The Second Amendment to the Constitution, which helps solve the problem, was enacted in 1791, when the revolvers fired more slowly. A current AR-15 rifle is capable of firing 40 rounds in less than a minute, or even more, depending on the modifications. Thus, a sniper manages to kill many people even if the police arrive on the scene in a few minutes, using a product designed to be used in wars, and not in supermarket lines.
“In a robbery, you can put your things back and pray that they don’t do anything to you. But in an attack like this, you don’t have to do anything to protect yourself, and that’s scary,” comments Pedro d’Avila, 21, a piano student who lives near the King Soopers supermarket in Boulder, the target of Monday’s attack (22).
“That day I thought about going to the market to buy some shampoo, but it was cold, I was lazy and I went to lunch. Shortly after the injections started. I was supposed to be there by then. -the.”
Born in Petrópolis (RJ), the student attended King Soopers and knew the employees, including Teri Leiker, 51, who had worked there for 30 years. “Teri knew we were students and had little money, so she pointed out offers, kept some paper bags to give us, because that way we didn’t have to pay for the bags. called me ‘shooting star child’ [garoto da estrela cadente], because of a tattoo I have on my arm, ”he recalls.
“I am very sad to think his last moments must have been scary.”
Major U.S. Firearms Laws
2nd constitutional amendment
It simply says: “A well-regulated militia, being necessary for the security of a free state, the right to keep and bear arms must not be infringed.”
National Firearms Act
First federal law to regulate and tax the manufacture and sale of larger caliber weapons. The pistols were outside the rules.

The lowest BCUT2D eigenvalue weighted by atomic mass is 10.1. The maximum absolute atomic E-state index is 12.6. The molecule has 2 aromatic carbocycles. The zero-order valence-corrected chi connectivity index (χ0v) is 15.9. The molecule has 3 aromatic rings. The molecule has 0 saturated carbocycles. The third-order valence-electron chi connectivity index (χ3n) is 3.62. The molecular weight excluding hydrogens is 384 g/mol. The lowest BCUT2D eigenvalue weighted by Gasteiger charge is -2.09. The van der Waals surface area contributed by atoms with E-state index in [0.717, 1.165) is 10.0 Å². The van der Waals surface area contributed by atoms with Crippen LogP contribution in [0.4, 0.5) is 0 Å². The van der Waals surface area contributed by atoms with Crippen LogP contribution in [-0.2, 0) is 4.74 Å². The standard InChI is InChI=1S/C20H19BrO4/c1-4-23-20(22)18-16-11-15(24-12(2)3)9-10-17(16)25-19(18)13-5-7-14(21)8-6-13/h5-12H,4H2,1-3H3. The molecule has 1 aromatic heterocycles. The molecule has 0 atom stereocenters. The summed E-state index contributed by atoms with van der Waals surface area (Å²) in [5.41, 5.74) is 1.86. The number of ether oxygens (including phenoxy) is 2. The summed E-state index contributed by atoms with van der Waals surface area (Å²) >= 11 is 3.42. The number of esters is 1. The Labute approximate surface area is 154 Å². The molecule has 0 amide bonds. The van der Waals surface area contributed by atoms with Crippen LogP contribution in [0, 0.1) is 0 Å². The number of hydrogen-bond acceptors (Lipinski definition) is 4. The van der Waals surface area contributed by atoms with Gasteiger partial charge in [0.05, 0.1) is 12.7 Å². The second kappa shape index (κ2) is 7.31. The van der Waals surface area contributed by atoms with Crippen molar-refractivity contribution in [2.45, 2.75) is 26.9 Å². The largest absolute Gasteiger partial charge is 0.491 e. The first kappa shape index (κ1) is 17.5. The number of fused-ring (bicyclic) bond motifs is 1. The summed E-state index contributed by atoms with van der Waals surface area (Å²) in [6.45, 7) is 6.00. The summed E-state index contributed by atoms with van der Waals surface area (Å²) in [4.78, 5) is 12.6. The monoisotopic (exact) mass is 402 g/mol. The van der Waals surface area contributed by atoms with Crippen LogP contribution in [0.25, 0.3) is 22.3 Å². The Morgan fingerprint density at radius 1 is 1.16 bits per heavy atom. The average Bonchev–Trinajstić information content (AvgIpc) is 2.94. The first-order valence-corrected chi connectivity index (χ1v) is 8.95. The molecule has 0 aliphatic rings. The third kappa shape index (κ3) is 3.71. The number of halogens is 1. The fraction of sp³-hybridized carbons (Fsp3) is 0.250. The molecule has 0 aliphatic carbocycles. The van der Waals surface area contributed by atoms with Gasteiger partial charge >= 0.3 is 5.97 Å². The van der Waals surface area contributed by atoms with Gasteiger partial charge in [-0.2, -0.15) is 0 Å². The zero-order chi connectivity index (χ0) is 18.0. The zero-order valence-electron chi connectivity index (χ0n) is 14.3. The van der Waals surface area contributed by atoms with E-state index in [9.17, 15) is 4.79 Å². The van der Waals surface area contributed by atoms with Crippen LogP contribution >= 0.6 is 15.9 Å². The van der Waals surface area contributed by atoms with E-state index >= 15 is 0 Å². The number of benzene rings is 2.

Federal Firearms Act
He demanded that manufacturers, importers and sellers of weapons be licensed to act and has prevented the sale of weapons to former convicts, among other categories.
Firearms Control Act
He expanded the list of restrictions on purchases, determined that guns should have a registration number, and vetoed imports except for sporting purposes – but without defining what would be “sporting purposes.”
Firearms Owners Protection Act
He lifted several purchase restrictions, legalized the sale at gun fairs and relaxed the obligations on traders to keep records of products sold.
Established a five-day window between purchase and delivery, to allow more time for customer background checks. In the following years, the standard was relaxed, and at present rapid assessment is allowed in many cases.
Federal assault weapons ban
It banned the manufacture, sale and possession of semi-automatic weapons and greater firepower. The measure expired in 2004 and was not renewed.
Law on the Protection of Legal Trade in Arms
He has banned manufacturers and sellers from prosecution if their products are used in crimes and now demanded that guns be transported and maintained safely.
NCIS Improvement Amendments Act
He financially encouraged states to improve the databases to be consulted by sellers before handing over arms to buyers.